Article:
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Dr. Akira Ohkubo

Associate Editor

About Akira

Akira has always been captivated with the art of storytelling. He soon realized that he could merge this interest with his scientific career. For example, how would you explain what DNA is to a 5 year old child? He believes that questions like this can be clearly answered by using metaphors and stories which can be easily understood by everyone. Since science is one of the best ways to uncover the beauty of our world, Akira aims to bring this message across by sharing exciting and elegant scientific stories with TheScienceBreaker.

Akira is the editor of 63 Breaks:

How low protein diets promote healthy aging

Low protein diets help us improve health and reduce the risk of death. But, how these diets are beneficial in metabolism remains mysterious. Our study suggests that specific amino acids – the building blocks which make up dietary protein – are responsible for their effects. Surprisingly, we found that only male mice – not female mice – fed diets restricting those amino acids lived longer.

Jun 8, 2021 | 3.5 min read
How a protein modification navigates sperm to the egg

For fertilisation, millions of sperm cells race toward the egg by rhythmically wagging their tail. How they head to the goal straight is unknown. A new study reveals that a chemical modification on proteins controls the sperm tail’s behaviour, and in its absence, amazingly, sperm turns to swim circularly, rather than to swim straight toward the egg, causing defects in male fertility.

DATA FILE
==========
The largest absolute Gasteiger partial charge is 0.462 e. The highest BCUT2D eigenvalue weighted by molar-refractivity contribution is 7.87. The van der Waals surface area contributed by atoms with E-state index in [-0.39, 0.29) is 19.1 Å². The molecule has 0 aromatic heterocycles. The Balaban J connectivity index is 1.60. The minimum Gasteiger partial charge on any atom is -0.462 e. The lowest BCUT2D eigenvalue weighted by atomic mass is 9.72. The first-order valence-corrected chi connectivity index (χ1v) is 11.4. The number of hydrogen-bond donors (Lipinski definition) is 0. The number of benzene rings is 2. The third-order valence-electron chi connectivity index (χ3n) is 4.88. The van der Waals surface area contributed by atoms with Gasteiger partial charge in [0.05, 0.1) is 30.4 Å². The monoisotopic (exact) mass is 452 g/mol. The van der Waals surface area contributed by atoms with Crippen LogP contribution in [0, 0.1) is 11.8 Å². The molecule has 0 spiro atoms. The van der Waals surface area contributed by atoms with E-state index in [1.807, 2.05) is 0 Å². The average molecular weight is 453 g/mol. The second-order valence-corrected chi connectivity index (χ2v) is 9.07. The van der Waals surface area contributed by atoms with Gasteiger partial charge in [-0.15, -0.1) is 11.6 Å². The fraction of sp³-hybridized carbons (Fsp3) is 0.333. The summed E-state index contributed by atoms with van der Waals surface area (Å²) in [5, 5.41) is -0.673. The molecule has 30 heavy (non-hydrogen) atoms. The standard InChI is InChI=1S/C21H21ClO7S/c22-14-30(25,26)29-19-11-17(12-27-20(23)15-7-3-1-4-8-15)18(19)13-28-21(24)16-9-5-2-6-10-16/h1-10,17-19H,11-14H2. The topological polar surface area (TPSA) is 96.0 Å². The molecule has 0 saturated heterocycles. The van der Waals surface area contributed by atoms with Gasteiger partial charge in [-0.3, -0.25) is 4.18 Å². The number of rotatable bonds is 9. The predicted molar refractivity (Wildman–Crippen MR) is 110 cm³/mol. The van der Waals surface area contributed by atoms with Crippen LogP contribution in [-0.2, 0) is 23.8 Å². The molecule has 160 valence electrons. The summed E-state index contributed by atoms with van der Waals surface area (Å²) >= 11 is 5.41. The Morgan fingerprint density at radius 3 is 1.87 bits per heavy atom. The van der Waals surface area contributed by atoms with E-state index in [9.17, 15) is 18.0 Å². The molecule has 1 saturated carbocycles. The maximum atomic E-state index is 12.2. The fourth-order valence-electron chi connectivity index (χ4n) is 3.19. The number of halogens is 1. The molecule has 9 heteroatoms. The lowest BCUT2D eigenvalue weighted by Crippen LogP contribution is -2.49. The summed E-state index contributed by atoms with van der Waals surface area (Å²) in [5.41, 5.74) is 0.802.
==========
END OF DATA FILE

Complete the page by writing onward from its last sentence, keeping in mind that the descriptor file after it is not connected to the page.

Jun 4, 2021 | 3.5 min read
New treatment options for Zika virus infection

Despite the devastation caused by the 2015–2016 Zika virus outbreak, there are no approved treatments or vaccines. We screened over 100,000 compounds that were designed to treat other diseases, and identified three classes of compounds with anti-Zika activity. The identification of these promising drug candidates will help to prepare us for the next possible Zika virus outbreak.

Jun 2, 2021 | 3.5 min read
Networking between marine protected areas help sustain fisheries

Marine protected areas called no-take zones – restricting human activities – are set to preserve marine ecosystems. But these same marine reserves could also help sustain fisheries. A new study reveals that a network of no-take zones provides a reliable source of offspring, which replenishes fish stocks and minimizes risk to ecosystems.

May 31, 2021 | 3.5 min read
How rain sculpts mountains

Climate, as characterized by rainfall, has a profound influence on rivers in mountain ranges. While it may seem obvious how heavy rain causes flooding and river incision, scientists have struggled to model how rainfall and erosion are related. We show a new model that accurately predicts the relationship in the Himalaya, which helps us better understand the evolution of mountainous landscapes.

May 27, 2021 | 4.5 min read
What the Earth’s ‘voice’ tells us about its underground architecture

To explore inside the Earth, scientists measure the speed of sound in underground rocks – or the ‘voice’ of our planet – created by plates’ movements. Sometimes, they detect mysteriously fast sound waves. A new study reveals that these fast sound waves are produced by a unique underground architecture that drives a volcanic eruption, called a mantle plume.

May 25, 2021 | 4 min read